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Humans are causing massive changes in water all over Earth, NASA says

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A 14-year NASA mission has confirmed that a massive redistribution of freshwater is occurring across the Earth, with middle-latitude belts drying and the tropics and higher latitudes gaining water supplies.

The results, which are probably a combination of the effects of climate change, vast human withdrawals of groundwater and simple natural changes, could have profound consequences if they continue, pointing to a situation in which some highly populous regions could struggle to find enough water in the future.

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“To me, the fact that we can see this very strong fingerprint of human activities on the global water redistribution, should be a cause for alarm,” said Jay Famiglietti, a researcher at NASA’s Jet Propulsion Laboratory and one of the authors of a new study published in Nature on Wednesday.

The results emerge from the 2002-2016 GRACE mission, which is short for Gravity Recovery and Climate Experiment, supplemented with other additional data sources. The GRACE mission, which recently ended but will soon be replaced by a “Follow-On” endeavor, consisted of two twin satellites in orbit that detected the tug of the Earth’s gravity below them – and monitored mass changes based on slight differences in measurements by the two satellites.

Among all the very massive features on the Earth, water and ice are the ones that change most regularly. Thus, the GRACE data have been used to detect anything from the vast losses of ice in Greenland, Antarctica and Alaska, to changes in ocean currents, to the scale of the California drought.

The new research, led by NASA’s Matthew Rodell, pulls together these and other findings to identify 34 global regions that either gained or lost more than 32 billion tons of water between 2002 and 2016. As the study notes, 32 billion tons is about the amount of water contained in Lake Mead. So all 34 areas saw very large changes.

The resulting map of the findings shows an overall pattern, in which ice sheets and glaciers lose by far the most mass at the poles, but at the same time, middle latitudes show multiple areas of growing dryness even as higher latitudes and the tropical belt tend to see increases in water.

The study emphasizes that the 34 separate changes that it detects do not all have the same cause – not even close.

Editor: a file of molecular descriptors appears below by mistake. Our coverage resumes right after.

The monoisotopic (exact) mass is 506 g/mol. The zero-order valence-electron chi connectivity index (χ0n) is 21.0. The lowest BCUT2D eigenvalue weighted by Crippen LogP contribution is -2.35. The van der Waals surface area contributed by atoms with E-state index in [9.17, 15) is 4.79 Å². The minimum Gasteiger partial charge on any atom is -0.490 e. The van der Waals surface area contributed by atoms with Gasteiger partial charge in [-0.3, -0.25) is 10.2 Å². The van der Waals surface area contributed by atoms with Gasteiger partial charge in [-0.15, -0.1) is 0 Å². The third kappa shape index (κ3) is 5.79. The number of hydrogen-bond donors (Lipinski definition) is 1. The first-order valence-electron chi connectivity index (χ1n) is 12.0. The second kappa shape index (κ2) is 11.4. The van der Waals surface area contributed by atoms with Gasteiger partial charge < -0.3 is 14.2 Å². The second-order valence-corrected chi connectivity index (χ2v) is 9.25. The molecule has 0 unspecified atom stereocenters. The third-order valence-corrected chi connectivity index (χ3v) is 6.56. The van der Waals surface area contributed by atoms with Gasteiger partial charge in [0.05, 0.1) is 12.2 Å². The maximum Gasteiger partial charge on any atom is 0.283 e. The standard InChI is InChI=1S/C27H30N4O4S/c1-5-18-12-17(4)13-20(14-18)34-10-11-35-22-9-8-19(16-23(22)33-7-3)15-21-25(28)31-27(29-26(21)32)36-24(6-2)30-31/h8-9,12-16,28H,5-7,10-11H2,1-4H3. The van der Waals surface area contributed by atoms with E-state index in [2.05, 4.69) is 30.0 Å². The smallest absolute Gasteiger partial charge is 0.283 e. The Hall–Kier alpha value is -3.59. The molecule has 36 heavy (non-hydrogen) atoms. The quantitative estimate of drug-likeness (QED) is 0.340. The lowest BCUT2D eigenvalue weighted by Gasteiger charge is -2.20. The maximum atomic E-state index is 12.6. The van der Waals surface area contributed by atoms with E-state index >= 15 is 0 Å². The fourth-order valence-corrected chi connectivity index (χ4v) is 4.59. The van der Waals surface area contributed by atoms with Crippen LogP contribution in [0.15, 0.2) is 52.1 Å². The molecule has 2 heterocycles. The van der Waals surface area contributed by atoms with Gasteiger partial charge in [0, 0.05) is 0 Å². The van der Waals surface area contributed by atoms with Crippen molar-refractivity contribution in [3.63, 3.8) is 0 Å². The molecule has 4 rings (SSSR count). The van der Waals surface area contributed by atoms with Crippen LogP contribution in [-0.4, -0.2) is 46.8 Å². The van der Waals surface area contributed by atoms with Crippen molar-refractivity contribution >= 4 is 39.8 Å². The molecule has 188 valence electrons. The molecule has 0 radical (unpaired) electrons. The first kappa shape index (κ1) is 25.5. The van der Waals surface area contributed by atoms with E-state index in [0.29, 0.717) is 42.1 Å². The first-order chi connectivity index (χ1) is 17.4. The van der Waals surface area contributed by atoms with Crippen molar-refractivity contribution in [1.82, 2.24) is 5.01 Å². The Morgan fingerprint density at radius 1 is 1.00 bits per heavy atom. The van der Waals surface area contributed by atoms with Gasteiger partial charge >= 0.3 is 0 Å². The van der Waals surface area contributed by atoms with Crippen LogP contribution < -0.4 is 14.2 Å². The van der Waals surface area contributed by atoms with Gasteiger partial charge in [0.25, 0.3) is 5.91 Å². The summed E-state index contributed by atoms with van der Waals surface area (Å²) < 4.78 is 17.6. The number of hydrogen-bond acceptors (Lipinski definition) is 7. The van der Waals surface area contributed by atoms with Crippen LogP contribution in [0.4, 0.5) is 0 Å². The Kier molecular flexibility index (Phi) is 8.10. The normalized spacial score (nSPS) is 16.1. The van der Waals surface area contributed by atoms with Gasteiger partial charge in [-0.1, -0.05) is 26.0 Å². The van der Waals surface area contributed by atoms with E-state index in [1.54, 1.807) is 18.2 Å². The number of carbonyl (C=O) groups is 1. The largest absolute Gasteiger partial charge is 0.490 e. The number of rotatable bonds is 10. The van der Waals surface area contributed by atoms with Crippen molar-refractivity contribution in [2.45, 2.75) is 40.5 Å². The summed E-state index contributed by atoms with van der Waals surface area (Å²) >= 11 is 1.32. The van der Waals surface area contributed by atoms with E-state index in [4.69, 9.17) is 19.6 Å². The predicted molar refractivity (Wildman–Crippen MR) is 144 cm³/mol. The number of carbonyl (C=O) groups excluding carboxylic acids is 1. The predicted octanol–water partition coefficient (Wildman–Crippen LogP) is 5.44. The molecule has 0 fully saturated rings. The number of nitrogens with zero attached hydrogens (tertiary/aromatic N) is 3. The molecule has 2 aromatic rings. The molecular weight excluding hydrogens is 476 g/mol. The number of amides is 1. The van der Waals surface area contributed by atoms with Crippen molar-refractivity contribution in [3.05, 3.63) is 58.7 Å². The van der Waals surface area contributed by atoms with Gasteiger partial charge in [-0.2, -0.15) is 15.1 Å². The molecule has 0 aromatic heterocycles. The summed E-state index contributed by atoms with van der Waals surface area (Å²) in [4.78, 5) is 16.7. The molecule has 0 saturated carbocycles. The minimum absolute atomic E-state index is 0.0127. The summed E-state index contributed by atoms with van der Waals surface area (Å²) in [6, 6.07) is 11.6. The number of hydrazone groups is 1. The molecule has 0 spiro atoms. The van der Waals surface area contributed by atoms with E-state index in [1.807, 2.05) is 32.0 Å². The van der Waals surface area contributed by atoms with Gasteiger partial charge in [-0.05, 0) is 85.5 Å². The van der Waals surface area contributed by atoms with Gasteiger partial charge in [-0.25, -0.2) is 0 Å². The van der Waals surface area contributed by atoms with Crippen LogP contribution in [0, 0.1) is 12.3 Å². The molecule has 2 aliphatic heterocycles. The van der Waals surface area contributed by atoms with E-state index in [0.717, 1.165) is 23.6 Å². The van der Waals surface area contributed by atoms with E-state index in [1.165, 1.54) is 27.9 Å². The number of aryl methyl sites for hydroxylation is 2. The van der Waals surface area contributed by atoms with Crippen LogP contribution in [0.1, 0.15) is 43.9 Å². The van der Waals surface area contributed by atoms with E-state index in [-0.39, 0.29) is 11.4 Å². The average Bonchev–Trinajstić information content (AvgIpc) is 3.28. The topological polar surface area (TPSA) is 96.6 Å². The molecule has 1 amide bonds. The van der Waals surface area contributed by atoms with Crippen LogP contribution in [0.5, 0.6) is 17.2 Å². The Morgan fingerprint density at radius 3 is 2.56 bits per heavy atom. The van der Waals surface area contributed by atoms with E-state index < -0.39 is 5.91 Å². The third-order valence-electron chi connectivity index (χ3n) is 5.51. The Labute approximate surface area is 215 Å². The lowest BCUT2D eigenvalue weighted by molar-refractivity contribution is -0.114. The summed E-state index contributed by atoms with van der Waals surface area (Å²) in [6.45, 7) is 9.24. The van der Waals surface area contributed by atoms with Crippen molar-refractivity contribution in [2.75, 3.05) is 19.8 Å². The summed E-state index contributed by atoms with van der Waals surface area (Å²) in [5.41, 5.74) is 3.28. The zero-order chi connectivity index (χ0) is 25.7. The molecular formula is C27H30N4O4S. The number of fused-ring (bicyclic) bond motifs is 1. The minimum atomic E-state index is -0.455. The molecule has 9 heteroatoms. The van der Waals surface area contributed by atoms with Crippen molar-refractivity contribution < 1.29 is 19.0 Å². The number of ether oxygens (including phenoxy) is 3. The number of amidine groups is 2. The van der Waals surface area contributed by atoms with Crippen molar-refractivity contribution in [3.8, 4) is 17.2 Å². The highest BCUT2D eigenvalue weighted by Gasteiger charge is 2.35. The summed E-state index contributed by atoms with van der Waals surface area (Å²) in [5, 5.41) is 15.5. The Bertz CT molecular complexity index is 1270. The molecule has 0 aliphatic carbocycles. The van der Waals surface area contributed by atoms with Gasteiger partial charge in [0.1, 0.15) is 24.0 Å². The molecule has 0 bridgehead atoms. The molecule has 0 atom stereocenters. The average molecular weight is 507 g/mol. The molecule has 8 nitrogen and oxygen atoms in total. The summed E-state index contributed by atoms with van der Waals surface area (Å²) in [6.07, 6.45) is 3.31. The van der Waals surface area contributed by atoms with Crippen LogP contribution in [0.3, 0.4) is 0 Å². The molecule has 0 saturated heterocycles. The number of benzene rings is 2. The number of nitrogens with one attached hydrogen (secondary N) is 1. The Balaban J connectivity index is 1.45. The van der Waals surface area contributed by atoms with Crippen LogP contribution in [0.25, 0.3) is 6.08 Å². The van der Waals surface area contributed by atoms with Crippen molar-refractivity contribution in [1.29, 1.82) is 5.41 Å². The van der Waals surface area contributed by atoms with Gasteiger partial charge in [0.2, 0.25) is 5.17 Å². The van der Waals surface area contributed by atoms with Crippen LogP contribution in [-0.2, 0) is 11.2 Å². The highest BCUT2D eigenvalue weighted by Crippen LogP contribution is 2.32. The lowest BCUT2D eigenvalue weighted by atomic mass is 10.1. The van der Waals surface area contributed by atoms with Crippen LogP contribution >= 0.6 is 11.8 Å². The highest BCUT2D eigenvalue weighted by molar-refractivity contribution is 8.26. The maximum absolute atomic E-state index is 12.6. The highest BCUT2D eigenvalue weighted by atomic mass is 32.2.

There’s very strong suspicion that the melting of glaciers and ice sheets is tied to climate change. On land, it’s possible that some droughts and rainfall increases may be also, though the study is cautious about that, noting that natural variability can also be a major factor here.

Still, the idea of mid-latitude drying and higher- and lower-latitude wetting is a common feature of climate change models. “We only have 15 years of data from GRACE, but it sure as heck matches that pattern, it matches it now,” said Famiglietti. “That’s cause for concern.”

Further data from a new launch of the GRACE “Follow-On” mission will contribute to a longer data record that may help better identify trends, Famiglietti said.

And then there are other human induced changes, relating not to climate change but rather to direct withdrawals of water from the landscape.

Thus, in northern India, the northern China plain, the Caspian and Aral Seas, among other regions, human withdrawals for agriculture have subtracted enormous amounts of water mass from the Earth. The changes in the Aral Sea region, previously documented by NASA, have been particularly intense.

There are also some major cases of humans increasing water storage in the landscape, particularly in China, where massive dam construction has created enormous reservoirs.

Mainly, though, what’s striking about the map is the way that a combination of human-driven water withdrawals and droughts seem to be punishing the central latitudes of the northern hemisphere in particular, but also the southern hemisphere to a significant extent.